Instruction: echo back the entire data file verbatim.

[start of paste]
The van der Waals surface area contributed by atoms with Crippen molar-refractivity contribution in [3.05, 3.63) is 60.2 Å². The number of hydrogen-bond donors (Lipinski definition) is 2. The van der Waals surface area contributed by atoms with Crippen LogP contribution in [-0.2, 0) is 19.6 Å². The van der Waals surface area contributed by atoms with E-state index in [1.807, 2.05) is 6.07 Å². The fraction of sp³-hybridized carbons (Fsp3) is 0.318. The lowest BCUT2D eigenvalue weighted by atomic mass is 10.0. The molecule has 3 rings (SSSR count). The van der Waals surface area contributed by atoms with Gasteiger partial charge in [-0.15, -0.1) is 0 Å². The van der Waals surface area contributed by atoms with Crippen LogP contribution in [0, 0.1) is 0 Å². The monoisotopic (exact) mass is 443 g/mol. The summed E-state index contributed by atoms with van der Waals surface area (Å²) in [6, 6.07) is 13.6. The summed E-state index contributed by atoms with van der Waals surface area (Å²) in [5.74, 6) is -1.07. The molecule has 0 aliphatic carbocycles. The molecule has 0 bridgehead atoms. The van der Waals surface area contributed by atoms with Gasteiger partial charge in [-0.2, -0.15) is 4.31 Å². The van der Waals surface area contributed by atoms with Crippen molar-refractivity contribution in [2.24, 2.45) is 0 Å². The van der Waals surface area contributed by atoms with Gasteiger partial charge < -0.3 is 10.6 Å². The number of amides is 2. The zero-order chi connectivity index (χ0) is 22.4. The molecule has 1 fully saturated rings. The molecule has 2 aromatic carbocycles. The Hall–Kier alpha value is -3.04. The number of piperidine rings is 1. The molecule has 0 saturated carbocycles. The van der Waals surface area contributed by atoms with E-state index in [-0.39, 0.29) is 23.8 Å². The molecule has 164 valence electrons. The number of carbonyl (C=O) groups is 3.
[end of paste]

The van der Waals surface area contributed by atoms with Crippen molar-refractivity contribution in [3.05, 3.63) is 60.2 Å². The number of hydrogen-bond donors (Lipinski definition) is 2. The van der Waals surface area contributed by atoms with Crippen LogP contribution in [-0.2, 0) is 19.6 Å². The van der Waals surface area contributed by atoms with E-state index in [1.807, 2.05) is 6.07 Å². The fraction of sp³-hybridized carbons (Fsp3) is 0.318. The lowest BCUT2D eigenvalue weighted by atomic mass is 10.0. The molecule has 3 rings (SSSR count). The van der Waals surface area contributed by atoms with Gasteiger partial charge in [-0.15, -0.1) is 0 Å². The van der Waals surface area contributed by atoms with Crippen LogP contribution in [0, 0.1) is 0 Å². The monoisotopic (exact) mass is 443 g/mol. The summed E-state index contributed by atoms with van der Waals surface area (Å²) in [6, 6.07) is 13.6. The summed E-state index contributed by atoms with van der Waals surface area (Å²) in [5.74, 6) is -1.07. The molecule has 0 aliphatic carbocycles. The molecule has 0 bridgehead atoms. The van der Waals surface area contributed by atoms with Gasteiger partial charge in [-0.2, -0.15) is 4.31 Å². The van der Waals surface area contributed by atoms with Crippen molar-refractivity contribution in [2.24, 2.45) is 0 Å². The van der Waals surface area contributed by atoms with Gasteiger partial charge < -0.3 is 10.6 Å². The number of amides is 2. The zero-order chi connectivity index (χ0) is 22.4. The molecule has 1 fully saturated rings. The molecule has 2 aromatic carbocycles. The Hall–Kier alpha value is -3.04. The number of piperidine rings is 1. The molecule has 0 saturated carbocycles. The van der Waals surface area contributed by atoms with E-state index in [-0.39, 0.29) is 23.8 Å². The molecule has 164 valence electrons. The number of carbonyl (C=O) groups is 3.